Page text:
By Joy King, VP of GTM Strategy,
Optiva • July 24, 2023
Joy leads Optiva’s GTM strategy. She has three decades of software industry experience. Previously, she led Product & GTM Strategy, including Product Management & Marketing, for Vertica, a high-performance unified analytics platform leveraged by the telecom industry. Before Vertica, Joy led telecom industry marketing for HP and HPE for over a decade. Her experience has created a passion for what’s possible, and she’s determined to make it happen.
I often say, “If it ain’t broke, don’t fix it.” This is especially true when it involves spending a lot of money, something I don’t enjoy. Does anyone? But recently, I realized that there are two flaws in this statement. First, it is missing a word — YET. Second, whether something is “broken” is frequently a matter of opinion.
In December 2022, the first of several airline meltdowns began. Southwest Airlines was forced to cancel more than half of its flights. It initially blamed this on a severe winter storm. But a few days later, 87% of all canceled flights in the US were from Southwest alone. It forced the airline to acknowledge that there was more than weather to blame.
Despite years of escalations from various employees, Southwest still relied on a scheduling system that has barely changed since the 1990s. I think we can all agree that technology (and customer expectations) have changed a lot over the last three decades. Yes, you read that correctly — a leading American airline has been relying on technology that is 30 years old!
As a result of this widely publicized disaster, even Southwest’s CEO was forced to acknowledge the internal problems. “We’ve talked an awful lot about modernizing the operation and the need to do that,” CEO Bob Jordan told employees in a memo. So why didn’t they? Well, “If it ain’t broke YET, don’t fix it” was clearly the cost-saving mindset at the executive level.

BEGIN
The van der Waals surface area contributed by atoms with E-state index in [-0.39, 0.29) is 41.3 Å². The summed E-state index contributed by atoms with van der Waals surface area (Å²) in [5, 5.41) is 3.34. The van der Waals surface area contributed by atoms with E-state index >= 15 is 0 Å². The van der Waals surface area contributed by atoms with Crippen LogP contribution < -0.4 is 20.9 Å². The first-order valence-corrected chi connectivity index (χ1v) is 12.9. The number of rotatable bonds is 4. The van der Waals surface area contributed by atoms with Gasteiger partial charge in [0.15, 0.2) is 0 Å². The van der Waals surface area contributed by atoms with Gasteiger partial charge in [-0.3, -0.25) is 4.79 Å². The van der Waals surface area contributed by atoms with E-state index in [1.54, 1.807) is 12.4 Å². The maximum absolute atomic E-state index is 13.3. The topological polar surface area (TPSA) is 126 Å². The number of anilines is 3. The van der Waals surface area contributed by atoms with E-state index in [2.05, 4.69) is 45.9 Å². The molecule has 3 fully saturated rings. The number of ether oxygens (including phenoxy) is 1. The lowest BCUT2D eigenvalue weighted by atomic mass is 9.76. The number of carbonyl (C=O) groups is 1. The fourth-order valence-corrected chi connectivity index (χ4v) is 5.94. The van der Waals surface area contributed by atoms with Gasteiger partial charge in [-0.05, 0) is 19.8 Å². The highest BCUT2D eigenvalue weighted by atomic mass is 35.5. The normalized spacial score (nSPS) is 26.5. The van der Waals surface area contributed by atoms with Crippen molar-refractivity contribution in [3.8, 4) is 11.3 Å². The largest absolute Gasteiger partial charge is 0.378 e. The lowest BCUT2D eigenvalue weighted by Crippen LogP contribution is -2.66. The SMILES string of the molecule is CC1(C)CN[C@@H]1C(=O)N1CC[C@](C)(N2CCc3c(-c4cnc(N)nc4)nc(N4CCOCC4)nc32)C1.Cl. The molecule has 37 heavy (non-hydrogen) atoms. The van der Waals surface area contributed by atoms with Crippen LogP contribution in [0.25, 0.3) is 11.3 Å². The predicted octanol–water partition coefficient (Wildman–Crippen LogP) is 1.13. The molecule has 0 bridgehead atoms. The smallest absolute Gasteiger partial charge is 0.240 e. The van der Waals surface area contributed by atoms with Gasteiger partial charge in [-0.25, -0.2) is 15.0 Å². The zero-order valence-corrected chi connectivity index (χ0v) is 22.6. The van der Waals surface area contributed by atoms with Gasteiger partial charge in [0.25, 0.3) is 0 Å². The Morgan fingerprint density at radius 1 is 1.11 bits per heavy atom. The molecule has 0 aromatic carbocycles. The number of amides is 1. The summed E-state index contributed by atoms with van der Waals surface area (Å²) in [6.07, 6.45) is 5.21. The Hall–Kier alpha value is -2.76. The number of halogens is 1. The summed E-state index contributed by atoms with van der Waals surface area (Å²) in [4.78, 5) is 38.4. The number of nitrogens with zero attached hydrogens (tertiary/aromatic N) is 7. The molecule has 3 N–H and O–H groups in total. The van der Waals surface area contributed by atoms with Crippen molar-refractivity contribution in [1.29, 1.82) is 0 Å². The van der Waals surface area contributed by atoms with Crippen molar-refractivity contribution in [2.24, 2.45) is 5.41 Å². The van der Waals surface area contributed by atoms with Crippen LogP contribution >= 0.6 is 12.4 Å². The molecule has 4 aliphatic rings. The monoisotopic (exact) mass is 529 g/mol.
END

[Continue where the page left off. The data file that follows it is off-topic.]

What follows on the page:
The Definition of Customer Experience Is Defined by the Customer
But the airline industry is not the only example of this thinking. Over a year ago, after moving into my new home, I started receiving monthly bills from my mobile carrier, which is also my internet and TV streaming platform provider. Each month, I received three separate bills, all set up as autopay on the same bank account.
I wondered why this was necessary and called customer service to determine how to consolidate this into one bill, especially because the services were all delivered to the same person at the same address using the same bank account. After battling the bot for a while, I finally connected with a human customer service agent. They told me their systems could not support this billing request. It was explained that mobile, internet and streaming services were billed separately because they were different parts of the company. They pointed out, however, that all bills were correct, so I shouldn’t be concerned. This was a clear example of how my definition of “broke” differed greatly from my carrier’s position.
Don’t Wait Until It’s Too Late for Telecom
The consequences of ignoring “yet” and “broke” are real. The Southwest Airlines flight cancellations during last year’s holiday season cost the airline $800 million and have led to an investigation by the US Department of Transportation. And in the telecom industry, a successful and positive customer experience in a wholly digital world is defined by the customer, not the operator. The industry cannot deny the ongoing costs from the “If it ain’t broke, don’t fix it” mentality as revenue stays flat, margins decline and new market entrants and hyperscalers seize growth and innovation opportunities.
I think I’ll stop using this phrase. But I won’t stop thinking — and writing — about how to invest in the future, not just keep counting the costs from the past. Stay tuned for more.
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VP of GTM Strategy, Optiva
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